With the release of airdrop it is apparent that my WiFi network card is capable of making more than one network connection. Are there any apps, documentation, command line tools, etc. for managing multiple wireless connection on my mac.

in a nut shell can I get my single wireless nic to act like two wireless nics?

I am asking about this because I have applications on my iPad that can only communicate with my macbook via WiFi (apple doesn't allow hard wired transmission of data for most apps). Right now my laptop can either talk to the internet or my iPad(network im on blocks everything but internet access so my macbook and ipad can't talk on that network). It would be great if my laptop could connect to both since it seems the hardware is capable.

I poked around a bit more and it looks like its pretty simple to add a vlan on the wired interface but there isn't an option in the gui to set one up for the wireless. Using the ifconfig commands from this page I have managed to get a vlan for the wireless interface now but i'm not sure how to use a wireless interface from the terminal.

I was also able to modify my preferences.plist as described by bmasterswizzle and have the virtual wireless interface in my system settings. Unfortunately I'm missing something because I can ping the virtual interface from that machine but I can't ping the virtual interface from other systems on the network.

PING ( 56 data bytes
ping: sendto: No route to host
Request timeout for icmp_seq 0

I'm inching my way closer but I think there are some routing issues I need to address. I'm not really an expert on more complicated networking setups.

  • I'll try to address airdrop and wait for clarification on your question. Your macbook can talk to the internet and your iPad without needing any special VLAN / tunnels. Also, it's unclear if the WiFi hardware in any iOS device are capable of AirDrop style peer to peer ad-hoc mesh network fun.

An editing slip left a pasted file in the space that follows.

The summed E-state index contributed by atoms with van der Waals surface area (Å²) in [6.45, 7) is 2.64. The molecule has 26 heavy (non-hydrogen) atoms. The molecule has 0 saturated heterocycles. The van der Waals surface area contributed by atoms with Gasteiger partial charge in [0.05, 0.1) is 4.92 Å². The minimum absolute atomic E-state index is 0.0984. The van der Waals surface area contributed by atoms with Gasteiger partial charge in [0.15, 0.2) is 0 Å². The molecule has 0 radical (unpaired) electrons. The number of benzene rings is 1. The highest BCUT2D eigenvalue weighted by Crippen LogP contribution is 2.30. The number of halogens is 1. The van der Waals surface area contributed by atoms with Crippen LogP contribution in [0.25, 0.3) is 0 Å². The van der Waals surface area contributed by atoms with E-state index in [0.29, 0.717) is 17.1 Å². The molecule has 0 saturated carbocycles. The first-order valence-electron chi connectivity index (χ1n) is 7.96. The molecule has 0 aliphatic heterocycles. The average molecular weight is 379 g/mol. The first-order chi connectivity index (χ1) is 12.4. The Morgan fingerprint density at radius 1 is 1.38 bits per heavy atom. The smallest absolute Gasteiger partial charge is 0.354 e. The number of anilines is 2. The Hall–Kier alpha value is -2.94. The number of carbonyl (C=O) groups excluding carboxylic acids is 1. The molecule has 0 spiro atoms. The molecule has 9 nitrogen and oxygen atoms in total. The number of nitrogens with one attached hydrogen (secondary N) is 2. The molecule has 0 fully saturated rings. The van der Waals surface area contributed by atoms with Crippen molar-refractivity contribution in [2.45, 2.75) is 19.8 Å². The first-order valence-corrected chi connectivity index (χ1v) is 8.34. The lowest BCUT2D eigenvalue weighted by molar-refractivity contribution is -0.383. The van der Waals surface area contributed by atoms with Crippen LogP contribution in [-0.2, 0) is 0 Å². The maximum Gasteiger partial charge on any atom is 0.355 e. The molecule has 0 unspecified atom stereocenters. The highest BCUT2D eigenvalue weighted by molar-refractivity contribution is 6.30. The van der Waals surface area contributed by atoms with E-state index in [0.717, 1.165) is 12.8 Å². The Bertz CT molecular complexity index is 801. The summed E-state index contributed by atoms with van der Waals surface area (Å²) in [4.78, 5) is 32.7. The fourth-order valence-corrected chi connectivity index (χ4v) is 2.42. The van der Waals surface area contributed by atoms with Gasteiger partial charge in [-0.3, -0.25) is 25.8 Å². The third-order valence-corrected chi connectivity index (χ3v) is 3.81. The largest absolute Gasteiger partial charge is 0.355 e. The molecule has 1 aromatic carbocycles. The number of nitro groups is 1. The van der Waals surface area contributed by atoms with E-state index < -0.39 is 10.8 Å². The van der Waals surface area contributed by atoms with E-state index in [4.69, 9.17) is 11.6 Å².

– bmike
    Oct 21, 2011 at 18:02
  • Has anyone found anything else out about this? (thinking along the lines of creating multiple wifi network connections)
    – user20777
    Mar 27, 2012 at 16:21
  • For information: Airdrop is neither using en0:0 nor ptp0, it is using the physical interface awdl0 but with an IPv6 only address. You can check it with: ifconfig -v awdl0 | grep type.
    – dan
    Dec 29, 2022 at 14:27

2 Answers 2


If you have a couple of computers kicking around to test AirDrop on, you can open a terminal on each machine and enter something like 'ifconfig -a' which will list all your networking interface cards. I'm not near a Mac or Unix box to show, but what you will see is a network interface that might be called say "en0" (Ethernet0) which is a physycal interface (may be wifi, or cabled) and a further one called "en0:0" which is a logical interface that piggybacks on top of the physycal interface. In this way you can run multiple virtual interfaces using just one physical one, and this is how AirDrop works. It is possible to manually create these interfaces yourself, and "multihome" your mac by having one interface say on a 192.168 address, and the other on say a 172.16 address, thus allowing it to talk to 2 networks at a time. It was always relatively straightforward on cabled interfaces, but I am not sure how tricky it would be (from a hardware support viewpoint) with wireless connections, but it's clearly possible in some way. See this question and answer for more details, but in short you need to be familiar with such terminal commands as ifconfig, netstat, route etc. Use the Airdrop network to access a computer?